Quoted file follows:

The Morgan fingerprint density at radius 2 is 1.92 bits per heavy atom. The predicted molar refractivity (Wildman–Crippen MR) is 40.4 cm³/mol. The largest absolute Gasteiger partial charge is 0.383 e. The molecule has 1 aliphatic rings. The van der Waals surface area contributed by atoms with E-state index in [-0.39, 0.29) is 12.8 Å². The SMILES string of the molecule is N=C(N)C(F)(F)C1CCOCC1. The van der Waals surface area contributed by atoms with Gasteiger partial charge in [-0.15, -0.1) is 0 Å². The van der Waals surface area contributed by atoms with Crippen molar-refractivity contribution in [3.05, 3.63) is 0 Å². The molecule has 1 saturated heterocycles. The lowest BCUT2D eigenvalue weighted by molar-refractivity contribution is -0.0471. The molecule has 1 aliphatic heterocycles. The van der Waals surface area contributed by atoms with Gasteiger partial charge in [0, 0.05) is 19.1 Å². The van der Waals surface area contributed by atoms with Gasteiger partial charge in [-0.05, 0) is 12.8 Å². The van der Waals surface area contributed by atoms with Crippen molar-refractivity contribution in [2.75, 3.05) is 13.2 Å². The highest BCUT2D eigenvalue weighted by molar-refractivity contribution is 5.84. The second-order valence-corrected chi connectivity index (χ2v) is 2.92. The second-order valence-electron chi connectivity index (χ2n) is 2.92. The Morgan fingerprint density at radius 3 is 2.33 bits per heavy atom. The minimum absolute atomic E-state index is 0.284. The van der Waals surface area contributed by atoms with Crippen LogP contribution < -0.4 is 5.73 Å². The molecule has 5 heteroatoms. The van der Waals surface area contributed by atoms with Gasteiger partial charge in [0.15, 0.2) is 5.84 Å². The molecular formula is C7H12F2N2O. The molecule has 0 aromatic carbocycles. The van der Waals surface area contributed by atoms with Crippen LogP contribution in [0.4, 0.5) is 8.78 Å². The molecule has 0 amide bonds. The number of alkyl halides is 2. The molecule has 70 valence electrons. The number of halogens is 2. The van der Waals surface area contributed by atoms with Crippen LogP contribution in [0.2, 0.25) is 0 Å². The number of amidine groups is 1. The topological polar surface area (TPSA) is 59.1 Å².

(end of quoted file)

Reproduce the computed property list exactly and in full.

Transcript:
The Morgan fingerprint density at radius 2 is 1.92 bits per heavy atom. The predicted molar refractivity (Wildman–Crippen MR) is 40.4 cm³/mol. The largest absolute Gasteiger partial charge is 0.383 e. The molecule has 1 aliphatic rings. The van der Waals surface area contributed by atoms with E-state index in [-0.39, 0.29) is 12.8 Å². The SMILES string of the molecule is N=C(N)C(F)(F)C1CCOCC1. The van der Waals surface area contributed by atoms with Gasteiger partial charge in [-0.15, -0.1) is 0 Å². The van der Waals surface area contributed by atoms with Crippen molar-refractivity contribution in [3.05, 3.63) is 0 Å². The molecule has 1 saturated heterocycles. The lowest BCUT2D eigenvalue weighted by molar-refractivity contribution is -0.0471. The molecule has 1 aliphatic heterocycles. The van der Waals surface area contributed by atoms with Gasteiger partial charge in [0, 0.05) is 19.1 Å². The van der Waals surface area contributed by atoms with Gasteiger partial charge in [-0.05, 0) is 12.8 Å². The van der Waals surface area contributed by atoms with Crippen molar-refractivity contribution in [2.75, 3.05) is 13.2 Å². The highest BCUT2D eigenvalue weighted by molar-refractivity contribution is 5.84. The second-order valence-corrected chi connectivity index (χ2v) is 2.92. The second-order valence-electron chi connectivity index (χ2n) is 2.92. The Morgan fingerprint density at radius 3 is 2.33 bits per heavy atom. The minimum absolute atomic E-state index is 0.284. The van der Waals surface area contributed by atoms with Crippen LogP contribution < -0.4 is 5.73 Å². The molecule has 5 heteroatoms. The van der Waals surface area contributed by atoms with Gasteiger partial charge in [0.15, 0.2) is 5.84 Å². The molecular formula is C7H12F2N2O. The molecule has 0 aromatic carbocycles. The van der Waals surface area contributed by atoms with Crippen LogP contribution in [0.4, 0.5) is 8.78 Å². The molecule has 0 amide bonds. The number of alkyl halides is 2. The molecule has 70 valence electrons. The number of halogens is 2. The van der Waals surface area contributed by atoms with Crippen LogP contribution in [0.2, 0.25) is 0 Å². The number of amidine groups is 1. The topological polar surface area (TPSA) is 59.1 Å².